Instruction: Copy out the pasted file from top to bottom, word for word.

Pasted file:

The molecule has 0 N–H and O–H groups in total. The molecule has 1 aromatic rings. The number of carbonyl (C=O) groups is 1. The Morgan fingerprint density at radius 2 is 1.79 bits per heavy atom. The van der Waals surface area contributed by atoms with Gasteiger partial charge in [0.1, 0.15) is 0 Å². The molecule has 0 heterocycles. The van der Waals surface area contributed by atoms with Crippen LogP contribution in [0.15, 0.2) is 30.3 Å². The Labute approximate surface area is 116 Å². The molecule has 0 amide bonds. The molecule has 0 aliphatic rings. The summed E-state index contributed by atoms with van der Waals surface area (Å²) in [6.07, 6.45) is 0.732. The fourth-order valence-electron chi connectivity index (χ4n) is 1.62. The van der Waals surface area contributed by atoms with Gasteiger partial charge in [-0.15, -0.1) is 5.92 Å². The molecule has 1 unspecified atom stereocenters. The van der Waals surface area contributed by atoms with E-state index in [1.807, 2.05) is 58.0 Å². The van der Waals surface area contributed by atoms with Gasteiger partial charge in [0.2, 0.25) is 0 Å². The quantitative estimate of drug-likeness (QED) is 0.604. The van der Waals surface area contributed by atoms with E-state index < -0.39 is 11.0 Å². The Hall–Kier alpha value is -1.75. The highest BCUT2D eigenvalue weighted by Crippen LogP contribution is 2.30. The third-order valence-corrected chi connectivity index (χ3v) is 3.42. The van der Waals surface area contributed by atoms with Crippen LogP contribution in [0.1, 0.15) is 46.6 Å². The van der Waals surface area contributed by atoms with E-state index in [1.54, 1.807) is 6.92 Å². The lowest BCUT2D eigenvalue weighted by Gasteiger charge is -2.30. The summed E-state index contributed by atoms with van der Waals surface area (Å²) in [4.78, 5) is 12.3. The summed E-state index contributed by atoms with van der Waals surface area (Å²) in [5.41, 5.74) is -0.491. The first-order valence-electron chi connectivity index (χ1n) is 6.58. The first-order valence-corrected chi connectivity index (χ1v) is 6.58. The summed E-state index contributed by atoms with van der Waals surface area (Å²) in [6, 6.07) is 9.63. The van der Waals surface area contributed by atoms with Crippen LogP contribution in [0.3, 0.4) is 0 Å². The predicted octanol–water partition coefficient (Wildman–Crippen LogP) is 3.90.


The molecule has 0 N–H and O–H groups in total. The molecule has 1 aromatic rings. The number of carbonyl (C=O) groups is 1. The Morgan fingerprint density at radius 2 is 1.79 bits per heavy atom. The van der Waals surface area contributed by atoms with Gasteiger partial charge in [0.1, 0.15) is 0 Å². The molecule has 0 heterocycles. The van der Waals surface area contributed by atoms with Crippen LogP contribution in [0.15, 0.2) is 30.3 Å². The Labute approximate surface area is 116 Å². The molecule has 0 amide bonds. The molecule has 0 aliphatic rings. The summed E-state index contributed by atoms with van der Waals surface area (Å²) in [6.07, 6.45) is 0.732. The fourth-order valence-electron chi connectivity index (χ4n) is 1.62. The van der Waals surface area contributed by atoms with Gasteiger partial charge in [-0.15, -0.1) is 5.92 Å². The molecule has 1 unspecified atom stereocenters. The van der Waals surface area contributed by atoms with E-state index in [1.807, 2.05) is 58.0 Å². The van der Waals surface area contributed by atoms with Gasteiger partial charge in [0.2, 0.25) is 0 Å². The quantitative estimate of drug-likeness (QED) is 0.604. The van der Waals surface area contributed by atoms with E-state index < -0.39 is 11.0 Å². The Hall–Kier alpha value is -1.75. The highest BCUT2D eigenvalue weighted by Crippen LogP contribution is 2.30. The third-order valence-corrected chi connectivity index (χ3v) is 3.42. The van der Waals surface area contributed by atoms with Crippen LogP contribution in [0.1, 0.15) is 46.6 Å². The van der Waals surface area contributed by atoms with E-state index in [1.54, 1.807) is 6.92 Å². The lowest BCUT2D eigenvalue weighted by Gasteiger charge is -2.30. The summed E-state index contributed by atoms with van der Waals surface area (Å²) in [4.78, 5) is 12.3. The summed E-state index contributed by atoms with van der Waals surface area (Å²) in [5.41, 5.74) is -0.491. The first-order valence-electron chi connectivity index (χ1n) is 6.58. The first-order valence-corrected chi connectivity index (χ1v) is 6.58. The summed E-state index contributed by atoms with van der Waals surface area (Å²) in [6, 6.07) is 9.63. The van der Waals surface area contributed by atoms with Crippen LogP contribution in [0.3, 0.4) is 0 Å². The predicted octanol–water partition coefficient (Wildman–Crippen LogP) is 3.90.